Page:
Bryan Caplan  

Blame the Republicans

Is Outrage at the Top 1% Distr... The old rules still apply (Wha...
When I blame people for their problems, Democrats and liberals are prone to object at a fundamental level.  One fundamental objection rests on determinism: Since everyone is determined to act precisely as he does, it is always false to say, "There were reasonable steps he could have taken to avoid his problem."  Another fundamental objection rests on utilitarianism: We should always do whatever maximizes social utility, even if that means taxing the blameless to subsidize the blameworthy.

Strangely, though, every Democrat and liberal I know routinely blames one category of people for their vicious choices: Republicans.  Watch their Facebook feeds.  You'll see story after story about how Republicans - leaders and followers - shirk their basic moral duties.  Republicans ignore their duty to help the less fortunate.  Republicans ignore scientific evidence on global warming.  Republicans lie to foment war.  The point of these claims is not merely that Republican policies have bad consequences, but that Republicans are blameworthy people.

The underlying logic is rarely stated, but it snaps neatly into my framework of blame.  Why are Republicans blameworthy?  Because there are reasonable steps they could have taken to avoid being what they are.  Instead of ignoring their duties to help the less fortunate, Republicans could show basic humanity.  Instead of ignoring scientific evidence on global warming, Republicans could calmly defer to the climatological consensus.  Instead of lying to foment war, Republicans could tell the truth.

Are these "reasonable" alternatives?  Sure.  This is clearly true for the Republican rank-and file.  Since one vote has near-zero chance of noticeably changing political outcomes, political virtue is effectively free.  Asking the typical Republicans to reverse course on global warming isn't like asking him to unilaterally give up his car.  It's like asking him for a one-penny donation.  Totally reasonable.

The same goes for Republican leaders.  Yes, a successful Republican politician who broke ranks with his party would probably lose his job.  But he could easily find alternative employment that didn't require him to spurn the poor, scoff at climate science, and make up stories about WMDs.  Stop heinous activity, keep your upper-middle class lifestyle.  Quite reasonable.

I'm tempted to dispute (some of) liberals' underlying factual claims here.  But I won't.  Instead, I'll just point out that blaming Republicans is incompatible with any fundamental rejection of the notion of blame.  Blaming Republicans is incompatible with the determinist rejection of blame: If Republicans, like all humans "just can't help what they do," how can you blame them for scoffing at the IPCC?  Blaming Republicans is incompatible with the utilitarian rejection of blame: If we should always do whatever maximizes social utility, blaming Republicans is just an irrelevant excuse for public policies that fail to take Republicans' feelings into account.  Blaming Republicans is an existence theorem; if blaming Republicans is justified, blaming people is sometimes justified.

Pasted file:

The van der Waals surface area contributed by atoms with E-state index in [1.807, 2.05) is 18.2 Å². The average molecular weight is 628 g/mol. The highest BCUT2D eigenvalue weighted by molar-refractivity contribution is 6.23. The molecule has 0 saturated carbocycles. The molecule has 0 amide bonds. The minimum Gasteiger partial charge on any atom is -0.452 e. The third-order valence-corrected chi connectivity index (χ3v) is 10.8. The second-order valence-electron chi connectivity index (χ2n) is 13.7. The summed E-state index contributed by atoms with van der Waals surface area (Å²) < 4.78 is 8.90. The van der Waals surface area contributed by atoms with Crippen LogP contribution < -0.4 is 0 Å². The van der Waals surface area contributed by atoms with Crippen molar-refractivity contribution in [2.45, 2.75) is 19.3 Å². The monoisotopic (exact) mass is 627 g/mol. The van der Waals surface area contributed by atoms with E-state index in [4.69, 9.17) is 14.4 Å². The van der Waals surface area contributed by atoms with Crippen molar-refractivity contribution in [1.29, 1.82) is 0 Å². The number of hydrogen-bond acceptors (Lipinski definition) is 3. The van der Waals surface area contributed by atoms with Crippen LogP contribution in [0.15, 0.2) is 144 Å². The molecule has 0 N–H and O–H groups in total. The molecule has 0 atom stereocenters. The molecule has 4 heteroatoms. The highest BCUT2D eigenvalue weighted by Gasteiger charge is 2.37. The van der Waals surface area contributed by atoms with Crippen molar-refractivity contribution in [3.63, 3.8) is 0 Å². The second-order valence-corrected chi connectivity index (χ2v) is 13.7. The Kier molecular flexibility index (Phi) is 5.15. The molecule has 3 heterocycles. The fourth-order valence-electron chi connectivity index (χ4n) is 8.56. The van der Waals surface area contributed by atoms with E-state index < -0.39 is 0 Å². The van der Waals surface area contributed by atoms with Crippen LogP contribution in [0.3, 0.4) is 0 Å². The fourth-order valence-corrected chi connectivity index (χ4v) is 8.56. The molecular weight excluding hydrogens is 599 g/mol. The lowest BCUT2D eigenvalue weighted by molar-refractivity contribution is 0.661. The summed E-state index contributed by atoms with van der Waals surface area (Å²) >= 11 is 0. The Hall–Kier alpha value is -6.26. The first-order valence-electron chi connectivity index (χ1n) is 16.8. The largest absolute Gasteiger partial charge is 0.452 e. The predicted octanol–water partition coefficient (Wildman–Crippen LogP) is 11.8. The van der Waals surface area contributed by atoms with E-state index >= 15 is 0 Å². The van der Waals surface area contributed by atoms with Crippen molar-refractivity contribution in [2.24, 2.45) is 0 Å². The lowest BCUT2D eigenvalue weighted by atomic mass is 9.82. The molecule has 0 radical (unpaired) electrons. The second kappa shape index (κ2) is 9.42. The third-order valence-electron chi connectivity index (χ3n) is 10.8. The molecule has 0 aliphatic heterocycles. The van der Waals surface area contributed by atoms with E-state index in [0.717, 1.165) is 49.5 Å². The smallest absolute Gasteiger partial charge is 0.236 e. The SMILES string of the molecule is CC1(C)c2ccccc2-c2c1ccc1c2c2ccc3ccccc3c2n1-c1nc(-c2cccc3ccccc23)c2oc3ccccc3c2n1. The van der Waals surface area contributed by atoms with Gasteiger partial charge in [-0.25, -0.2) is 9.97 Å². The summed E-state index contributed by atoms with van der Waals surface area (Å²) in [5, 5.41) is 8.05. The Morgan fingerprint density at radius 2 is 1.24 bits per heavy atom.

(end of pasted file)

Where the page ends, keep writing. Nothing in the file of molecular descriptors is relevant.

Personally, I strongly favor blaming Republicans.  I think 80% of the blame heaped on Republicans is justified.  What mystifies me, however, is the view that Republicans are somehow uniquely blameworthy.  If you can blame Republicans for lying about WMDs, why can't you blame alcoholics for lying to their families about their drinking?  If you can blame Republican leaders for supporting bad policies because they don't feel like searching for another job, why can't you blame able-bodied people on disability because they don't feel like searching for another job?

Democrats and liberals who expand their willingness to blame do face a risk: You will occasionally sound like a Republican!  But why is that such a big deal?  Maybe you'll lose a few intolerant hard-left friends, but they're replaceable.  By taking a reasonable step - broadening your blame - you can avoid the vices of moral inconsistency and moral nepotism.  To do anything less would be... blameworthy.

COMMENTS (32 to date)
Tom West writes:

I think the fury against the idea of blaming the poor for their situation is strongly based on the principle of never "punching down".

Blaming those who have less power (wealth, ability, whatever) is basically considered bullying, and thus inspires revulsion in many.

(The same applies for making fun of people - hapless dads in advertisements will continue to be acceptable until men no longer wield most of the power.)

Will May writes:

There's a more utilitarian interpretation of this behavior, though.

"I'm telling you how bad Republicans are so that you don't vote for them, which would lower social welfare."

blsdaniel writes:

Do you really hear that many people excusing the poor with a claim of determinism? I sure don't. I generally hear the claim made that we should still be compassionate (i.e., not let their poverty fall too low) out of, well, compassion. This being the case, the comparison doesn't seem apt, as liberals blaming Republicans does nothing to let their poverty fall to too low a level.

Erik Jonsson writes:

[Comment removed pending confirmation of email address. Email the to request restoring your comment privileges. A valid email address is required to post comments on EconLog and EconTalk.--Econlib Ed.]

Curtis L. writes:

Again, I don't necessarily disagree with your premise, but goodness you could do a better job presenting it.

"If you can blame Republicans for lying about WMDs, why can't you blame alcoholics for lying to their families about their drinking?"

So you really want to equate the lies about WMDs with a disease? Do you also think it's justified to blame a woman for getting breast cancer?

You make such a good case throughout the post and then just veer off into silliness at some points. Perhaps sit on it for a couple hours before hitting the post button.

Unlearningecon writes:

I don't think this is particularly difficult to answer. When the left sympathise with groups such as the unemployed or addicted, they are doing so because they perceive these people as systemically disadvantaged. These people do not have the tools or wealth to deal with problems in their family, community, lack of contacts etc. and so they end up in the situation they're in. Conversely, Republicans (and Democrats) are largely well-off white males with plenty of opportunities not to be lunatics.